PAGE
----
Stealth Gliders Dissolve in Sunlight

Once exposed to higher temperatures, all that remains of the material is a bit of residue and a faint smell.

Advancements in aerospace design technology have allowed the U.S. military to get really efficient at transporting people, equipment and supplies. However, many of those same technologies also make it really difficult to do those things without being detected.

Recently, a collection of researchers from Georgia Tech, in cooperation with the Defense Advanced Research Projects Agency, or DARPA, developed a material that could provide a solution. Paul Kohl, a professor in the School of Chemical and Biomolecular Engineering at Georgia Tech, recently described to Digital Trends how his newly developed photosensitive polymer could be used to construct a parachute or glider that dissolves when exposed to sunlight. So, while its use would obviously be relegated to nighttime operations, the ability to leave no signs of arrival could be key to the success of many covert missions.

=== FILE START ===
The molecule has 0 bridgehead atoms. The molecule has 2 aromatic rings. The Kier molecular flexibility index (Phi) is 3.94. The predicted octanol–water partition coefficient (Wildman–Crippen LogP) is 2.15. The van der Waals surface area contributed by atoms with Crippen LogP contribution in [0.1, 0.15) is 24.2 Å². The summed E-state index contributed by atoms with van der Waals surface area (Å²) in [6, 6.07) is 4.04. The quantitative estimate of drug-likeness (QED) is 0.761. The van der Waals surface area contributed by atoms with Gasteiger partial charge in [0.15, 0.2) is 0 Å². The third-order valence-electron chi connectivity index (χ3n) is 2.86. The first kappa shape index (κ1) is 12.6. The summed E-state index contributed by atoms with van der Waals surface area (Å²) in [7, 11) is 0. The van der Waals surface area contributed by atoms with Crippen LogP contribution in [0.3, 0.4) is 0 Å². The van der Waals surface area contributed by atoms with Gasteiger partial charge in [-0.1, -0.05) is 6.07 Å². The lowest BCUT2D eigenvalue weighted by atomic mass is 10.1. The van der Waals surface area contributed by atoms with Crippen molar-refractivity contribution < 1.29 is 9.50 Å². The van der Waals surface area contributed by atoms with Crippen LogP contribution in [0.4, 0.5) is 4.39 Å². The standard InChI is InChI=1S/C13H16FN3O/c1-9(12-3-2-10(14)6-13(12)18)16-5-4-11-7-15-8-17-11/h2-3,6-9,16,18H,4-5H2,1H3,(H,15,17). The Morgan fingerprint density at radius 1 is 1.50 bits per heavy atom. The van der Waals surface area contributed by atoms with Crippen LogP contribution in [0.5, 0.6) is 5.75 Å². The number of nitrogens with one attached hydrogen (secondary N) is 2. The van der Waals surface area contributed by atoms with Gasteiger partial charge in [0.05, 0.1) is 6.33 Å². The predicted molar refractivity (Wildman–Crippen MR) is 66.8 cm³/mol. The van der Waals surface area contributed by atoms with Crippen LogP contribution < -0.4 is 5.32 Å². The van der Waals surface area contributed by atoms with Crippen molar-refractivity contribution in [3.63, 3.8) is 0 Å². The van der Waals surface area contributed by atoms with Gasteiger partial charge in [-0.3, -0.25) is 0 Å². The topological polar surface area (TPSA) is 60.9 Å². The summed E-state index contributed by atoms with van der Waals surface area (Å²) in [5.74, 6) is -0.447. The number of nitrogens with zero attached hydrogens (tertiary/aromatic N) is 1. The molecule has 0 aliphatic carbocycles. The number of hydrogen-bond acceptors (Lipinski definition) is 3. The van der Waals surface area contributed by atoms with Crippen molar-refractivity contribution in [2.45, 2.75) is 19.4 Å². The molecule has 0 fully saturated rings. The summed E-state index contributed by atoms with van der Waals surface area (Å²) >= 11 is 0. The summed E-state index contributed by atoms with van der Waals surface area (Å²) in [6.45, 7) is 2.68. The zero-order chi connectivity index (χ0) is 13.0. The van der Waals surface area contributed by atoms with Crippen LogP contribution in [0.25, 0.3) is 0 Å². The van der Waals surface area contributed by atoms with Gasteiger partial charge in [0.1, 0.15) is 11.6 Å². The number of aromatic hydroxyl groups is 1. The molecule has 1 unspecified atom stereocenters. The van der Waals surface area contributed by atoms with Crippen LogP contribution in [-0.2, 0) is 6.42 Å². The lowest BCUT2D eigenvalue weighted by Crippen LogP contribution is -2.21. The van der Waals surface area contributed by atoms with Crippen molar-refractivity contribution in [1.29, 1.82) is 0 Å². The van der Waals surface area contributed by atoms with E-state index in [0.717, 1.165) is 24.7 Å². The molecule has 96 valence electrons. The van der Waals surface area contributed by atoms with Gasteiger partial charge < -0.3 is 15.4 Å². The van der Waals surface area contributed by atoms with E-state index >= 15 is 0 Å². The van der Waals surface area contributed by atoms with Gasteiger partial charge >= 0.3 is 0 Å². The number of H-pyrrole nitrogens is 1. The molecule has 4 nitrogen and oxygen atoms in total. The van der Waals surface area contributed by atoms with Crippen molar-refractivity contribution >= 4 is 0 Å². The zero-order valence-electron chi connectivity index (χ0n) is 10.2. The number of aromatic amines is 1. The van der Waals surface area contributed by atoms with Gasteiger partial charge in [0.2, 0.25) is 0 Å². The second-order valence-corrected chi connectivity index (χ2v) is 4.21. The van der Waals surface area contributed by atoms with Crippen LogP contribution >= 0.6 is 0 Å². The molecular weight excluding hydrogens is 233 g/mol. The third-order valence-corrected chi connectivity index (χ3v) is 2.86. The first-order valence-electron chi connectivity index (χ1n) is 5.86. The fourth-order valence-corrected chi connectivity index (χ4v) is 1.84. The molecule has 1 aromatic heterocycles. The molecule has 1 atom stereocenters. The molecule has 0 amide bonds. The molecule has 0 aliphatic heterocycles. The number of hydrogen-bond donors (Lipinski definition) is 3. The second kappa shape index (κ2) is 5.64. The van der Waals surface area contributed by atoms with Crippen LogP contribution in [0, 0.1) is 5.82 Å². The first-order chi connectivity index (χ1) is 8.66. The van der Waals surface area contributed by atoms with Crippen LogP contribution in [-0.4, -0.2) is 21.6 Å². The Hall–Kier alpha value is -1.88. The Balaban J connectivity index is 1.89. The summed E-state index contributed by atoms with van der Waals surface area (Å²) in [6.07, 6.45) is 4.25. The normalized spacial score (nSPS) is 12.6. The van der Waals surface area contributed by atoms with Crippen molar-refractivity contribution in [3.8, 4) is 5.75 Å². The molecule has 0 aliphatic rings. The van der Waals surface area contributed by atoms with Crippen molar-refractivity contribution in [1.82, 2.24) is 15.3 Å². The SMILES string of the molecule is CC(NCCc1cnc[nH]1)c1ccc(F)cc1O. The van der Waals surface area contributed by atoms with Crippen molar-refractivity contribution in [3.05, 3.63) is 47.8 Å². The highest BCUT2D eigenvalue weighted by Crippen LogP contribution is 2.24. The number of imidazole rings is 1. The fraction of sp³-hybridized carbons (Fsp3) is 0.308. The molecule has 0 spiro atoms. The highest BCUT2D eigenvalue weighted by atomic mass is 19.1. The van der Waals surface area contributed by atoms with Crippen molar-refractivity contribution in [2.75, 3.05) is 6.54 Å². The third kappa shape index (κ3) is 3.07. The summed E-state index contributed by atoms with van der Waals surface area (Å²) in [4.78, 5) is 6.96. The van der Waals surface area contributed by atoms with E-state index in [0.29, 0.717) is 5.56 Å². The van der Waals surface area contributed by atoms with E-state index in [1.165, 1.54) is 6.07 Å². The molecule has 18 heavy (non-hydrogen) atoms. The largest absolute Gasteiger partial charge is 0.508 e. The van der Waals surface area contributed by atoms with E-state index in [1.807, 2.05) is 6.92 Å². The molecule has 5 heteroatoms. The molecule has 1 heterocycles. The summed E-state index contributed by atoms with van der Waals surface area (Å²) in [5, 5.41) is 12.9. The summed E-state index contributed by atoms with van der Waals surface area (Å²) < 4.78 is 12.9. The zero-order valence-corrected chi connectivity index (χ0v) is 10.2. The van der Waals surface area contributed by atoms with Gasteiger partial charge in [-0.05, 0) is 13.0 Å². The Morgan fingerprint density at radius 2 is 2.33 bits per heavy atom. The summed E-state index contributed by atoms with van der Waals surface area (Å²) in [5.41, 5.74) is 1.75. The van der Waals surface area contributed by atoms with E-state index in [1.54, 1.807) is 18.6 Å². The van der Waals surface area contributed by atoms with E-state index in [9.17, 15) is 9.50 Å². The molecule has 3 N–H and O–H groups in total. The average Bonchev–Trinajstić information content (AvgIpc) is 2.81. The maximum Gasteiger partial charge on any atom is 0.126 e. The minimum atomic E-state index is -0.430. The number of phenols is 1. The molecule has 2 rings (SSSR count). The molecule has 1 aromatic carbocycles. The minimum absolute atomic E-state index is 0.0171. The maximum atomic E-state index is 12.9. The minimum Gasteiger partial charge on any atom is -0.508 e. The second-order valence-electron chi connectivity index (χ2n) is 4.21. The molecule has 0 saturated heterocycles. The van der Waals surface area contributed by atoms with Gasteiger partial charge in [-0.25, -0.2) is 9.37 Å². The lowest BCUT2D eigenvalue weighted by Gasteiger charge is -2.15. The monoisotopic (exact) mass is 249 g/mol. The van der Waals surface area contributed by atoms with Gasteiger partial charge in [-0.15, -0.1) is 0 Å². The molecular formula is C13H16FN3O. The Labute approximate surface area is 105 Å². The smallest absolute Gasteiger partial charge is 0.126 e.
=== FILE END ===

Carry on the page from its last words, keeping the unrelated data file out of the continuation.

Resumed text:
Kohl’s previous research focused on the use of such materials for biodegradable packaging applications. The polymer is derived from a chemical called aldehyde, which is mixed with certain plasticizers to provide structure. The end result is a lightweight, flexible material similar to nylon. However, as soon as the material is exposed to higher temperatures, all of these bonds slowly break down. This structure not only results in a faster disappearing act, but the costs to produce it are also lower.

In instances where users can’t wait for the sun to rise, the reaction could be set off using a small light emitting diode built into the object. Once the decomposition process starts, all that’s left is some residue and a faint smell that dissipates with time.

A working glider prototype has already been constructed, but its load capacity currently sits at just one kilogram. Next steps will obviously entail increasing the amount the material can carry, as well improving rigidity, cost, and the time it takes for the material to completely disappear.

— Jeff Reinke

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